If your child has symptoms of diabetes, they may be looked at in the emergency room. Your child may need to stay at the hospital at the start of treatment.

How is this treated?

You and your child may work with an expert called a pediatric endocrinologist to find ways to manage their diabetes. You should also follow instructions from your child's health care provider. You may need to:
  • Give insulin every day. This helps keep your child's blood glucose levels in the right range.
  • Check your child's blood glucose as often as told.
  • Help your child make diet and lifestyle changes. Your child may need to:
    • Follow a nutrition plan that has been made just for them by a dietitian.
    • Get regular exercise. Check your child's blood glucose before and after they exercise. Your child may need to eat a snack before they exercise. This helps prevent low blood glucose.
  • Give medicines to help prevent problems from diabetes.
  • Make a written care plan (504 plan) for managing your child's diabetes at school.
  • Have your child's blood tested every year to check for conditions that are linked to type 1 diabetes.

The provider will set treatment goals that are right for your child. These will be based on your child's age and other conditions they have.

Follow these instructions at home:

Questions to ask your child's health care provider

You may want to ask the provider:
  • Do my child and I need to meet with a certified diabetes care and education specialist?
  • Where can I find a support group for children with diabetes?
  • What equipment will I need to manage my child's diabetes at home?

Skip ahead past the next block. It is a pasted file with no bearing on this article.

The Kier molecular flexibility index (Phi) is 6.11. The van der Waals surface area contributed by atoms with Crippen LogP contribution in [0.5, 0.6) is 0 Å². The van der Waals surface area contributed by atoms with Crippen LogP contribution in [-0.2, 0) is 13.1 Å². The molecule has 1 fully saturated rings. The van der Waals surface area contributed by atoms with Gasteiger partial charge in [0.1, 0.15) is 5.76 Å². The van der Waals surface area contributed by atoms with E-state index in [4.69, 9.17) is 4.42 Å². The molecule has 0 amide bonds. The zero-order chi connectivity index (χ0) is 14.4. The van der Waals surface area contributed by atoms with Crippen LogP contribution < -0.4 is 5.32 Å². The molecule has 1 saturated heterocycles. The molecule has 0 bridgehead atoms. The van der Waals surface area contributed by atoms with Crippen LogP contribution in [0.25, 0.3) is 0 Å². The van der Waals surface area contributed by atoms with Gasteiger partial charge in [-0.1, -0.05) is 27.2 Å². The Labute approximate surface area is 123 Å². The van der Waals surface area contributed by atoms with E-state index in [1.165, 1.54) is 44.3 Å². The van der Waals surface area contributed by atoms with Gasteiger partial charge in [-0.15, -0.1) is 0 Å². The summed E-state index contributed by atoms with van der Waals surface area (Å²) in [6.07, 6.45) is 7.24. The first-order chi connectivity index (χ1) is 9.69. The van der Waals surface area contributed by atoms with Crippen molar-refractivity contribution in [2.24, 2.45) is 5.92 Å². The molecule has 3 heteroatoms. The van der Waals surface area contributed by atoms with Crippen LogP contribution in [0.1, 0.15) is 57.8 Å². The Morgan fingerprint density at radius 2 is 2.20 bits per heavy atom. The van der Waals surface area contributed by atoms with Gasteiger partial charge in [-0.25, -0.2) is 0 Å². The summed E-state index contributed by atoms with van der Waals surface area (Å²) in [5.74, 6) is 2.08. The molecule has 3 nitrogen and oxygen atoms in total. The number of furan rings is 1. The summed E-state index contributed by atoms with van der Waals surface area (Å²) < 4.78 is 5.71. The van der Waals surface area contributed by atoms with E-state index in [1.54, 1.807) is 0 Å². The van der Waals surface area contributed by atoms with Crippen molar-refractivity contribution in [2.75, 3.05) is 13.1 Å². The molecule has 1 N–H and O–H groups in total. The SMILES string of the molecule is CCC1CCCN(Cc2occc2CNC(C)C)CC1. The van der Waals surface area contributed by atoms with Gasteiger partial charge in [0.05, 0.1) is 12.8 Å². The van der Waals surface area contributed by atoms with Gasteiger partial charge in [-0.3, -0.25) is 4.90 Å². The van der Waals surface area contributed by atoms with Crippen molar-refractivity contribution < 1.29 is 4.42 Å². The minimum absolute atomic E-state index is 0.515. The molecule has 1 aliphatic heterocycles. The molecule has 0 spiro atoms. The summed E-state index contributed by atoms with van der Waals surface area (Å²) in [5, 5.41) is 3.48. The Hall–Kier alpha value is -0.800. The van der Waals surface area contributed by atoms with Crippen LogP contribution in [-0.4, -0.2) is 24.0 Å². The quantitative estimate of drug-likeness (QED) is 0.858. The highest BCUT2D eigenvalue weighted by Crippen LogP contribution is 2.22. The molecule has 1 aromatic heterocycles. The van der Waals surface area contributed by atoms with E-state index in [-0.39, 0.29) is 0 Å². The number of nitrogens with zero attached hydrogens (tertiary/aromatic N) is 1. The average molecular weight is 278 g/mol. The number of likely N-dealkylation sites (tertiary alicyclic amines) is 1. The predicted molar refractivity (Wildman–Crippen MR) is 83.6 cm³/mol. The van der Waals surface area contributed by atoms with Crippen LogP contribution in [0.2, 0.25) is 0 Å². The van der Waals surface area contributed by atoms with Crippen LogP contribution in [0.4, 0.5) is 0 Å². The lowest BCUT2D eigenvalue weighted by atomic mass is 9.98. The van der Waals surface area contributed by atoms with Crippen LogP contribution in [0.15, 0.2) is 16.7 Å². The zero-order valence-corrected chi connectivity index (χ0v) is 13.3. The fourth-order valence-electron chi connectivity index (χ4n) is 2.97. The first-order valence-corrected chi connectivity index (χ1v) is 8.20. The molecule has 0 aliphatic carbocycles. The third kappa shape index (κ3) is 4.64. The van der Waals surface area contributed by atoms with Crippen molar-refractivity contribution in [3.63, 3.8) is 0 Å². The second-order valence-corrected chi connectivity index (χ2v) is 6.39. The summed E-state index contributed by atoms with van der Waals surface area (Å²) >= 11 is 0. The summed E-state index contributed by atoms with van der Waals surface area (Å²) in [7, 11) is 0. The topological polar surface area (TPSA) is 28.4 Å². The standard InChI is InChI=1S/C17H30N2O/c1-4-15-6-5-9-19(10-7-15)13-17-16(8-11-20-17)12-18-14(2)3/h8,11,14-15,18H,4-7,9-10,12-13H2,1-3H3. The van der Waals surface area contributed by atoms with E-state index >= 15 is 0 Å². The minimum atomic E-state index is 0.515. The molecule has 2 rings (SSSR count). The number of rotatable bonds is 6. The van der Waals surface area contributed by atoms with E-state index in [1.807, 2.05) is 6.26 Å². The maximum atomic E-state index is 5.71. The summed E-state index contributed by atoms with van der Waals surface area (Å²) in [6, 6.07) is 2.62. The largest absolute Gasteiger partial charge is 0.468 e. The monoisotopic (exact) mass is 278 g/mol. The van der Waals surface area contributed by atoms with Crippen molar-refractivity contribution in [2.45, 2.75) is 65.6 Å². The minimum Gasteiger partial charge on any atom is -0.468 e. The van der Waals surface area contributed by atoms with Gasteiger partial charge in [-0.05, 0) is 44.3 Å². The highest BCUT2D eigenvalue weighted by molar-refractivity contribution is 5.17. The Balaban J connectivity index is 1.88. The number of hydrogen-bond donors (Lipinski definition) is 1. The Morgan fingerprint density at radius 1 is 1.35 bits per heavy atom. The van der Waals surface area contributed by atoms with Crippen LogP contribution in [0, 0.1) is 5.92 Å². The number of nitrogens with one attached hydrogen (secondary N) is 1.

• What medicines does my child need, and when should I give them?
  • How often should I check my child's blood glucose?
  • What number can I call if I have questions?
  • When is my child's next appointment?

General instructions

  • Give over-the-counter and prescription medicines only as told by your child's provider.
  • Keep all follow-up visits. Your child will need to get regular blood tests to make sure treatment is working. The provider may adjust your child's medicines based on the test results.

Where to find more information

Contact a health care provider if:

  • Your child's blood glucose is out of the healthy range.
  • Your child has been sick or has had a fever for 2 days or more, and they are not getting better.
  • Your child cannot eat or drink.
  • Your child has nausea or vomiting.
  • Your child has diarrhea.

Get help right away if:

  • Your child's blood glucose is below 54 mg/dL (3 mmol/L).
  • Your child becomes confused or has trouble thinking clearly.
  • Your child has trouble breathing.

These symptoms may be an emergency. Do not wait to see if the symptoms will go away. Get help right away. Call 911.

This information is not intended to replace advice given to you by your health care provider. Make sure you discuss any questions you have with your health care provider.